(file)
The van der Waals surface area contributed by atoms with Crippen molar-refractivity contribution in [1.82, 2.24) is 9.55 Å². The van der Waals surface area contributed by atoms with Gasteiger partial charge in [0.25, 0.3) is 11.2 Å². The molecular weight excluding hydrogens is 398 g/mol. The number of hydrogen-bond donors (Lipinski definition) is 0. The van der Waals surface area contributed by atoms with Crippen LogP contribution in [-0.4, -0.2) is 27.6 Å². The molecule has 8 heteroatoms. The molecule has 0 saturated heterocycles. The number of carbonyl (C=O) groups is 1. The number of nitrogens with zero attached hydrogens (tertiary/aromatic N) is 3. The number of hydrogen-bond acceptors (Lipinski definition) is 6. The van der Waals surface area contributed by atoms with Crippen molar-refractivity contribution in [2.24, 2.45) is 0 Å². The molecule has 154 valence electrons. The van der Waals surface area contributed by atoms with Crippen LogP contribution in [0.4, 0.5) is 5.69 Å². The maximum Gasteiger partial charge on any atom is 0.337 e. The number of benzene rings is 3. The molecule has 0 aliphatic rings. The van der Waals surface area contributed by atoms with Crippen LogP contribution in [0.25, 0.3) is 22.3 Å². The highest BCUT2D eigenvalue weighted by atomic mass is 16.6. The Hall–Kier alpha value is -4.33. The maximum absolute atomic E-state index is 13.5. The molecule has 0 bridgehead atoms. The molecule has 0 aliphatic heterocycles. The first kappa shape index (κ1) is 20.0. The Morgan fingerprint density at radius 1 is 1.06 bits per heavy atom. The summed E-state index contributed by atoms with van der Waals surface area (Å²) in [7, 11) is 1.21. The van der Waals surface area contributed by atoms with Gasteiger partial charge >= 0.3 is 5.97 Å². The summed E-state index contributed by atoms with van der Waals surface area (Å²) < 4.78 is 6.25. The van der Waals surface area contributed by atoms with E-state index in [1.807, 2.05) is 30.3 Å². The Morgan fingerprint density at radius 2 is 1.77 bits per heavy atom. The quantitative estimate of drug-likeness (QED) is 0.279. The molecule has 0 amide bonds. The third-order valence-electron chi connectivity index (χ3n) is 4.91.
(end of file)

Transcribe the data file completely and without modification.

The van der Waals surface area contributed by atoms with Crippen molar-refractivity contribution in [1.82, 2.24) is 9.55 Å². The van der Waals surface area contributed by atoms with Gasteiger partial charge in [0.25, 0.3) is 11.2 Å². The molecular weight excluding hydrogens is 398 g/mol. The number of hydrogen-bond donors (Lipinski definition) is 0. The van der Waals surface area contributed by atoms with Crippen LogP contribution in [-0.4, -0.2) is 27.6 Å². The molecule has 8 heteroatoms. The molecule has 0 saturated heterocycles. The number of carbonyl (C=O) groups is 1. The number of nitrogens with zero attached hydrogens (tertiary/aromatic N) is 3. The number of hydrogen-bond acceptors (Lipinski definition) is 6. The van der Waals surface area contributed by atoms with Crippen molar-refractivity contribution in [2.24, 2.45) is 0 Å². The molecule has 154 valence electrons. The van der Waals surface area contributed by atoms with Crippen LogP contribution in [0.4, 0.5) is 5.69 Å². The maximum Gasteiger partial charge on any atom is 0.337 e. The number of benzene rings is 3. The molecule has 0 aliphatic rings. The van der Waals surface area contributed by atoms with Crippen LogP contribution in [0.25, 0.3) is 22.3 Å². The highest BCUT2D eigenvalue weighted by atomic mass is 16.6. The Hall–Kier alpha value is -4.33. The maximum absolute atomic E-state index is 13.5. The molecule has 0 bridgehead atoms. The molecule has 0 aliphatic heterocycles. The first kappa shape index (κ1) is 20.0. The Morgan fingerprint density at radius 1 is 1.06 bits per heavy atom. The summed E-state index contributed by atoms with van der Waals surface area (Å²) in [7, 11) is 1.21. The van der Waals surface area contributed by atoms with Gasteiger partial charge >= 0.3 is 5.97 Å². The summed E-state index contributed by atoms with van der Waals surface area (Å²) < 4.78 is 6.25. The van der Waals surface area contributed by atoms with E-state index in [1.807, 2.05) is 30.3 Å². The Morgan fingerprint density at radius 2 is 1.77 bits per heavy atom. The quantitative estimate of drug-likeness (QED) is 0.279. The molecule has 0 amide bonds. The third-order valence-electron chi connectivity index (χ3n) is 4.91.